The folks at the New Media Project at Union Seminary are working hard to get us to think about digital and social media, the Church, our churches and theology. What? Actually think about theology in church? Glorious.
Seriously. Go read their stuff. I’m a little biased because The Young Clergy Women Project (which I gave thanks for just yesterday on this blog and also five minutes ago after reading my emails) was one of the six case studies in the New Media Project. But even without the personal ties, they have great things to say.
Anyway, they’ve gotten a bit under my skin in that I’m regularly thinking about the parallels between congregations and social media. Last week, I participated in the annual craziness that is the TYCWP annual meeting: twenty-some women holding a meeting online, while about 18 of them are in the same room. It’s hilarious and it works for us. But every year, we have to do some clarifying of the “norms” – the way we make the meeting run so that business gets done while leaving room for the ensuing hilarity. TYCWP does a great deal of our work online, and since our membership base is under-40, we don’t often talk about the norms and guidelines for our shared ether-space. There is a certain understanding that we mostly know how to work with social media because we’re the age to know. That hasn’t always worked for us, but it turns out to also be generally true.
In congregations, we have the same principle at work: we don’t often talk about the guidelines because we think that our members generally know what they are. Here’s the difference between congregations and social media though: People who find you on social media had to know enough to get on the computer and use the social media. People who walk in the door only need to know – at the most basic level at least- how to walk through a door.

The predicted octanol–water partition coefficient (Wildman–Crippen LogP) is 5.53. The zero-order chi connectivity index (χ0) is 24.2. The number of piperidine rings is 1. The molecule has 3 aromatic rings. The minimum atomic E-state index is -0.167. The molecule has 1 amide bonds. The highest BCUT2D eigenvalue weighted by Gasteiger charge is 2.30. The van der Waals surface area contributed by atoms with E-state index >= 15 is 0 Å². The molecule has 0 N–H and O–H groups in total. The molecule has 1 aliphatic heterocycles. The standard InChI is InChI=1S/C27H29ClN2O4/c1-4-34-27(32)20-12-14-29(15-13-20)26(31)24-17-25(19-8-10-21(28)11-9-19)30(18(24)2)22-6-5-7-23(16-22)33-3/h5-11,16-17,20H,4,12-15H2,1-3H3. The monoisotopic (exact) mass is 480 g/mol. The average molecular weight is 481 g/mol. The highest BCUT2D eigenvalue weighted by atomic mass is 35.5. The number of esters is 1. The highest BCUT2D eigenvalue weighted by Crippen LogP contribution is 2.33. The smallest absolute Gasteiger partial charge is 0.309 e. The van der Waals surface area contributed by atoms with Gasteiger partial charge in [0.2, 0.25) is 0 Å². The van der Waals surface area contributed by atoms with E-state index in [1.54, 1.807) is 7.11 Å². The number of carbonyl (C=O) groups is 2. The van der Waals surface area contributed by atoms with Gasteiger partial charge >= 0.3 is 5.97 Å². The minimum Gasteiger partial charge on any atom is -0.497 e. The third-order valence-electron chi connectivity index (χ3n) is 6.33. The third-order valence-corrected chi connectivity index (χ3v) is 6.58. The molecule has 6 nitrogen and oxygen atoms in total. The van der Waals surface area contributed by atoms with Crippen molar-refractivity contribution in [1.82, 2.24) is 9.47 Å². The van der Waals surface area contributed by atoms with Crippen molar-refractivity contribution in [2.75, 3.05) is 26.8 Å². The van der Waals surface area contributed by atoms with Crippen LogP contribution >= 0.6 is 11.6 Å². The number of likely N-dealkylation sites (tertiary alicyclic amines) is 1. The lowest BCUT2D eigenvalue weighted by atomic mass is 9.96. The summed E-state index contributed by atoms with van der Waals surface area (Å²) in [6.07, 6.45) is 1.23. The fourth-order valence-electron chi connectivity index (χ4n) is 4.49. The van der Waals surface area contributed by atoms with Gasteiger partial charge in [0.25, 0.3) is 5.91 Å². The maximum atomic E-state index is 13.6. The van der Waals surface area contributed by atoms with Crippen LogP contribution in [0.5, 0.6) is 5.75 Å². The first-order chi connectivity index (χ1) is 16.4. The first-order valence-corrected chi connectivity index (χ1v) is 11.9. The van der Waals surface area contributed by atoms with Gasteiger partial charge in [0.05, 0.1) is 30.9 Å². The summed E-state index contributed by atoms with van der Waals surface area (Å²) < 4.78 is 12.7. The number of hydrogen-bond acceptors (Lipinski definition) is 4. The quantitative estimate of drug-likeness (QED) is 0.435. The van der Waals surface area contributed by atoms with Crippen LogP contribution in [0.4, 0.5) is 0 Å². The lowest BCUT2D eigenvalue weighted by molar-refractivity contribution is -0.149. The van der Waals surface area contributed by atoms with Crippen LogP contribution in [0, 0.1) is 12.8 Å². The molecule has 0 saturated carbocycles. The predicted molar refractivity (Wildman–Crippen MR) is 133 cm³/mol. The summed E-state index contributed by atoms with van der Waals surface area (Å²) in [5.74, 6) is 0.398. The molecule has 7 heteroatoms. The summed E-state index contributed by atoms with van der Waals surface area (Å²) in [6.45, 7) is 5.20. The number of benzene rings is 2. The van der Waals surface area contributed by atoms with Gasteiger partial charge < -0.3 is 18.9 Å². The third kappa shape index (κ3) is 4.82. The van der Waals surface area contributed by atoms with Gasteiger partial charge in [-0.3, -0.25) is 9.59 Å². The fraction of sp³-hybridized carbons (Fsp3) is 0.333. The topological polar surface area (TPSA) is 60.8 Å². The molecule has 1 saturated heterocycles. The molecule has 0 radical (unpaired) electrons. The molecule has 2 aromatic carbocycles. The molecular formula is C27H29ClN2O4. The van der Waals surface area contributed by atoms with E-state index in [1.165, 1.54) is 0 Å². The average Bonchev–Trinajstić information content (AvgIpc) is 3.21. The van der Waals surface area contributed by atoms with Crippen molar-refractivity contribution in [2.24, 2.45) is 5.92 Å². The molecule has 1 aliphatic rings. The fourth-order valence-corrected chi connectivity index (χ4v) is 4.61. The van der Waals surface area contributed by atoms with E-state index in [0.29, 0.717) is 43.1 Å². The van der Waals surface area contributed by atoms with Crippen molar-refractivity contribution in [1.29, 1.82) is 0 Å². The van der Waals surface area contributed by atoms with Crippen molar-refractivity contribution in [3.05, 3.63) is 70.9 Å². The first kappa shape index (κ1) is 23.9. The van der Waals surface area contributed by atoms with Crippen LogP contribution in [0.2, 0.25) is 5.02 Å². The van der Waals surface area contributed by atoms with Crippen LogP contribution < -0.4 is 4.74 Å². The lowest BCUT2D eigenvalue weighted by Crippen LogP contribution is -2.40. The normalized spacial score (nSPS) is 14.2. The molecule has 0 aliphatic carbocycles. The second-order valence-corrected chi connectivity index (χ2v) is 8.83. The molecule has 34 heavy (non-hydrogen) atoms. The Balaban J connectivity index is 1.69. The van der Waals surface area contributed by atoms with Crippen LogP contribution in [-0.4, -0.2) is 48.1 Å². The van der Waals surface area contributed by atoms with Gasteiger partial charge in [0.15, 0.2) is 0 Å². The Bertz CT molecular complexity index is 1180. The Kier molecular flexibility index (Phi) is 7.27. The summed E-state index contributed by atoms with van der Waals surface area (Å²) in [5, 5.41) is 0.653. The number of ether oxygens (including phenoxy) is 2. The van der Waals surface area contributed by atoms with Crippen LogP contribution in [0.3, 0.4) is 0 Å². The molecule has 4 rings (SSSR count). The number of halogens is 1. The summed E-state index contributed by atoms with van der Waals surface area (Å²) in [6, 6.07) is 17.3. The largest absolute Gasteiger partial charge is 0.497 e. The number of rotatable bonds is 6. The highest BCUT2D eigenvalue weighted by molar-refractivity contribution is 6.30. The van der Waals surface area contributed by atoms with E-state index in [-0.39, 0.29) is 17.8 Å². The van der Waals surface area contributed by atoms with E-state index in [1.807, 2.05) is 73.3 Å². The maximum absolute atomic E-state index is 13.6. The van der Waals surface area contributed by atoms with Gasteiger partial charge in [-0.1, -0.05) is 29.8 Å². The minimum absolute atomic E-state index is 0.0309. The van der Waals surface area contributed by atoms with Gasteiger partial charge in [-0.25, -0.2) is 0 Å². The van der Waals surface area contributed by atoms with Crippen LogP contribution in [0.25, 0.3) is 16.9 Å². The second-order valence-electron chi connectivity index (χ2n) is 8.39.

Now, those of us who spend a bunch of time on social media – blogs, groups, whatever- know that it all works better when there are guidelines for participation, especially on bigger and more active sites. Posted comment policies are not uncommon on popular blogs, and FastCompany has been tweeting “the rules” for social media. The forum of social media lends itself to that kind of posting, and somehow help rather than hinder interaction.
How do we post the guidelines in a congregation? How do help people learn the ropes without seeming unwilling to change or seeming unwelcoming? Why is it that guidelines in some places foster relationships but in other forums seem to shut people down?